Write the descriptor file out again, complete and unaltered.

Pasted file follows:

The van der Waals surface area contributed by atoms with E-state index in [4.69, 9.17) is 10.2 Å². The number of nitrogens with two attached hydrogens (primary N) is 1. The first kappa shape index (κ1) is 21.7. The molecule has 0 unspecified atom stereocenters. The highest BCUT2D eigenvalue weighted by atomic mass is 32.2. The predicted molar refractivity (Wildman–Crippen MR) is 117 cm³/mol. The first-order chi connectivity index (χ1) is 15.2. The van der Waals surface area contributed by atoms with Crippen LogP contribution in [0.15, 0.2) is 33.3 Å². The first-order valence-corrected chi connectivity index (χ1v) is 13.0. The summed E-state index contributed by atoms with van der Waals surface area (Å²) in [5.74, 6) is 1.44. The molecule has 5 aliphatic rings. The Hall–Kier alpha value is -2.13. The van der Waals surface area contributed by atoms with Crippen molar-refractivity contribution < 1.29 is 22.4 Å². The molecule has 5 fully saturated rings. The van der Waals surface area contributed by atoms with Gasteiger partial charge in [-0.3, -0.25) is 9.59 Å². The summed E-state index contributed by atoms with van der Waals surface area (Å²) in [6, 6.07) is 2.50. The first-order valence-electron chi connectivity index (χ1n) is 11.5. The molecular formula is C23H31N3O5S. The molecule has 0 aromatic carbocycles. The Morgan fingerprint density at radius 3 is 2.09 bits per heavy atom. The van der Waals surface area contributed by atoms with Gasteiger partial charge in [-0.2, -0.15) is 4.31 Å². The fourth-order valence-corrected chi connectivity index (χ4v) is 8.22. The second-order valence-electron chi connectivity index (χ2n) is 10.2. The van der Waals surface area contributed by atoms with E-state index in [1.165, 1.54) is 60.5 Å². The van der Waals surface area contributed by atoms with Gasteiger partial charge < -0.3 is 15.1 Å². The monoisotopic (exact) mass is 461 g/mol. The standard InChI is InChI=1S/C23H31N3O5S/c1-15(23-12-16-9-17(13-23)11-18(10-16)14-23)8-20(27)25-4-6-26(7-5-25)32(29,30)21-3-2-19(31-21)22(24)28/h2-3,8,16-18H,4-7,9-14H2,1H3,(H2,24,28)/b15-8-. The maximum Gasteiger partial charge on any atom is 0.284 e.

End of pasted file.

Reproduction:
The van der Waals surface area contributed by atoms with E-state index in [4.69, 9.17) is 10.2 Å². The number of nitrogens with two attached hydrogens (primary N) is 1. The first kappa shape index (κ1) is 21.7. The molecule has 0 unspecified atom stereocenters. The highest BCUT2D eigenvalue weighted by atomic mass is 32.2. The predicted molar refractivity (Wildman–Crippen MR) is 117 cm³/mol. The first-order chi connectivity index (χ1) is 15.2. The van der Waals surface area contributed by atoms with Crippen LogP contribution in [0.15, 0.2) is 33.3 Å². The first-order valence-corrected chi connectivity index (χ1v) is 13.0. The summed E-state index contributed by atoms with van der Waals surface area (Å²) in [5.74, 6) is 1.44. The molecule has 5 aliphatic rings. The Hall–Kier alpha value is -2.13. The van der Waals surface area contributed by atoms with Crippen molar-refractivity contribution < 1.29 is 22.4 Å². The molecule has 5 fully saturated rings. The van der Waals surface area contributed by atoms with Gasteiger partial charge in [-0.3, -0.25) is 9.59 Å². The summed E-state index contributed by atoms with van der Waals surface area (Å²) in [6, 6.07) is 2.50. The first-order valence-electron chi connectivity index (χ1n) is 11.5. The molecular formula is C23H31N3O5S. The molecule has 0 aromatic carbocycles. The Morgan fingerprint density at radius 3 is 2.09 bits per heavy atom. The van der Waals surface area contributed by atoms with Gasteiger partial charge in [-0.2, -0.15) is 4.31 Å². The fourth-order valence-corrected chi connectivity index (χ4v) is 8.22. The second-order valence-electron chi connectivity index (χ2n) is 10.2. The van der Waals surface area contributed by atoms with E-state index in [1.165, 1.54) is 60.5 Å². The van der Waals surface area contributed by atoms with Gasteiger partial charge < -0.3 is 15.1 Å². The monoisotopic (exact) mass is 461 g/mol. The standard InChI is InChI=1S/C23H31N3O5S/c1-15(23-12-16-9-17(13-23)11-18(10-16)14-23)8-20(27)25-4-6-26(7-5-25)32(29,30)21-3-2-19(31-21)22(24)28/h2-3,8,16-18H,4-7,9-14H2,1H3,(H2,24,28)/b15-8-. The maximum Gasteiger partial charge on any atom is 0.284 e.